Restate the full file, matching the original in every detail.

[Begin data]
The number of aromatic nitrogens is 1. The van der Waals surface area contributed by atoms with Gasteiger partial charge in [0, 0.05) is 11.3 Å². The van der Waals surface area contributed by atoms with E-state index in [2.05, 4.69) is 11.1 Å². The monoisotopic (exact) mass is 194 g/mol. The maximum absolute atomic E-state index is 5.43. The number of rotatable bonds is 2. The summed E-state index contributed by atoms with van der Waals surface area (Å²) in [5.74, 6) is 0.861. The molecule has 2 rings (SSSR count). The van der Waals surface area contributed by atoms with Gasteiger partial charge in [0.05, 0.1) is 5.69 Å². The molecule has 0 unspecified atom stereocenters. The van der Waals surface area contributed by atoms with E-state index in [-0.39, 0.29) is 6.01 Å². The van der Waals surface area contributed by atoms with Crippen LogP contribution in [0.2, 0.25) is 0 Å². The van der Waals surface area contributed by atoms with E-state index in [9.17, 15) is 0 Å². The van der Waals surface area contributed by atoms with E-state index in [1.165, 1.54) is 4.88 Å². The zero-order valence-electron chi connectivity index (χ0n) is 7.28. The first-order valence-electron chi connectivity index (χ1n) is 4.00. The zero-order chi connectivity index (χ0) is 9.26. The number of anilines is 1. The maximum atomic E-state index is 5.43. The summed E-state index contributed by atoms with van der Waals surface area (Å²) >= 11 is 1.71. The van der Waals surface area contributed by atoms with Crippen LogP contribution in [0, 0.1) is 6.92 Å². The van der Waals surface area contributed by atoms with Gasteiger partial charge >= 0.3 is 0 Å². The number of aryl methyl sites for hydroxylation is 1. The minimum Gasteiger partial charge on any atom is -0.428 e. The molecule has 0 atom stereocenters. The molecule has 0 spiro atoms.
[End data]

The number of aromatic nitrogens is 1. The van der Waals surface area contributed by atoms with Gasteiger partial charge in [0, 0.05) is 11.3 Å². The van der Waals surface area contributed by atoms with E-state index in [2.05, 4.69) is 11.1 Å². The monoisotopic (exact) mass is 194 g/mol. The maximum absolute atomic E-state index is 5.43. The number of rotatable bonds is 2. The summed E-state index contributed by atoms with van der Waals surface area (Å²) in [5.74, 6) is 0.861. The molecule has 2 rings (SSSR count). The van der Waals surface area contributed by atoms with Gasteiger partial charge in [0.05, 0.1) is 5.69 Å². The molecule has 0 unspecified atom stereocenters. The van der Waals surface area contributed by atoms with E-state index in [-0.39, 0.29) is 6.01 Å². The van der Waals surface area contributed by atoms with Crippen LogP contribution in [0.2, 0.25) is 0 Å². The van der Waals surface area contributed by atoms with E-state index in [9.17, 15) is 0 Å². The van der Waals surface area contributed by atoms with E-state index in [1.165, 1.54) is 4.88 Å². The zero-order valence-electron chi connectivity index (χ0n) is 7.28. The first-order valence-electron chi connectivity index (χ1n) is 4.00. The zero-order chi connectivity index (χ0) is 9.26. The number of anilines is 1. The maximum atomic E-state index is 5.43. The summed E-state index contributed by atoms with van der Waals surface area (Å²) >= 11 is 1.71. The van der Waals surface area contributed by atoms with Crippen LogP contribution in [0, 0.1) is 6.92 Å². The van der Waals surface area contributed by atoms with Gasteiger partial charge >= 0.3 is 0 Å². The number of aryl methyl sites for hydroxylation is 1. The minimum Gasteiger partial charge on any atom is -0.428 e. The molecule has 0 atom stereocenters. The molecule has 0 spiro atoms.